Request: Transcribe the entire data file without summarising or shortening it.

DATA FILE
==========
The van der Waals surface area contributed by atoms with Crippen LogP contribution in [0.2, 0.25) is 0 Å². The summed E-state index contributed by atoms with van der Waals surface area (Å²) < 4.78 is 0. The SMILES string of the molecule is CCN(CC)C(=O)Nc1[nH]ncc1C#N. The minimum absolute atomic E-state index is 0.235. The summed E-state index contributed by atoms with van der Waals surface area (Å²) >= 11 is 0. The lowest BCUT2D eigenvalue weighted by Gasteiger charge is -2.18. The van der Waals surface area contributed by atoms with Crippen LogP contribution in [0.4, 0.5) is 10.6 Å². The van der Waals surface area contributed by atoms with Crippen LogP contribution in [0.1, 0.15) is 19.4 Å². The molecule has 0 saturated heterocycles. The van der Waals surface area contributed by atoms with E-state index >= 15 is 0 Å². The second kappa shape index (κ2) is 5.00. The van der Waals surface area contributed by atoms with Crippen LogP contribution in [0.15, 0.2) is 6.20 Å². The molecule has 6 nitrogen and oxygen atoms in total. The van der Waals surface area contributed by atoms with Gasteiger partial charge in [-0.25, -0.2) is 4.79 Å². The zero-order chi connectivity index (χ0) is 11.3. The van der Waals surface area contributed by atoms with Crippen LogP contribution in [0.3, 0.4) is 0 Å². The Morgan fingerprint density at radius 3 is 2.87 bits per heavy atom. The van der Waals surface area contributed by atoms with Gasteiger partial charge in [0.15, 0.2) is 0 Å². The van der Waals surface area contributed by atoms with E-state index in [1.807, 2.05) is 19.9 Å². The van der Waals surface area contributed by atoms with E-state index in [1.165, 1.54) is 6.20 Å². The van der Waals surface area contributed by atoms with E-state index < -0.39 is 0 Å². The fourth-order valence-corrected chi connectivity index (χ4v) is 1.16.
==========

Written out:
The van der Waals surface area contributed by atoms with Crippen LogP contribution in [0.2, 0.25) is 0 Å². The summed E-state index contributed by atoms with van der Waals surface area (Å²) < 4.78 is 0. The SMILES string of the molecule is CCN(CC)C(=O)Nc1[nH]ncc1C#N. The minimum absolute atomic E-state index is 0.235. The summed E-state index contributed by atoms with van der Waals surface area (Å²) >= 11 is 0. The lowest BCUT2D eigenvalue weighted by Gasteiger charge is -2.18. The van der Waals surface area contributed by atoms with Crippen LogP contribution in [0.4, 0.5) is 10.6 Å². The van der Waals surface area contributed by atoms with Crippen LogP contribution in [0.1, 0.15) is 19.4 Å². The molecule has 0 saturated heterocycles. The van der Waals surface area contributed by atoms with E-state index >= 15 is 0 Å². The second kappa shape index (κ2) is 5.00. The van der Waals surface area contributed by atoms with Crippen LogP contribution in [0.15, 0.2) is 6.20 Å². The molecule has 6 nitrogen and oxygen atoms in total. The van der Waals surface area contributed by atoms with Gasteiger partial charge in [-0.25, -0.2) is 4.79 Å². The zero-order chi connectivity index (χ0) is 11.3. The van der Waals surface area contributed by atoms with Crippen LogP contribution in [0.3, 0.4) is 0 Å². The Morgan fingerprint density at radius 3 is 2.87 bits per heavy atom. The van der Waals surface area contributed by atoms with Gasteiger partial charge in [0.15, 0.2) is 0 Å². The van der Waals surface area contributed by atoms with E-state index in [1.807, 2.05) is 19.9 Å². The van der Waals surface area contributed by atoms with E-state index in [1.165, 1.54) is 6.20 Å². The van der Waals surface area contributed by atoms with E-state index < -0.39 is 0 Å². The fourth-order valence-corrected chi connectivity index (χ4v) is 1.16.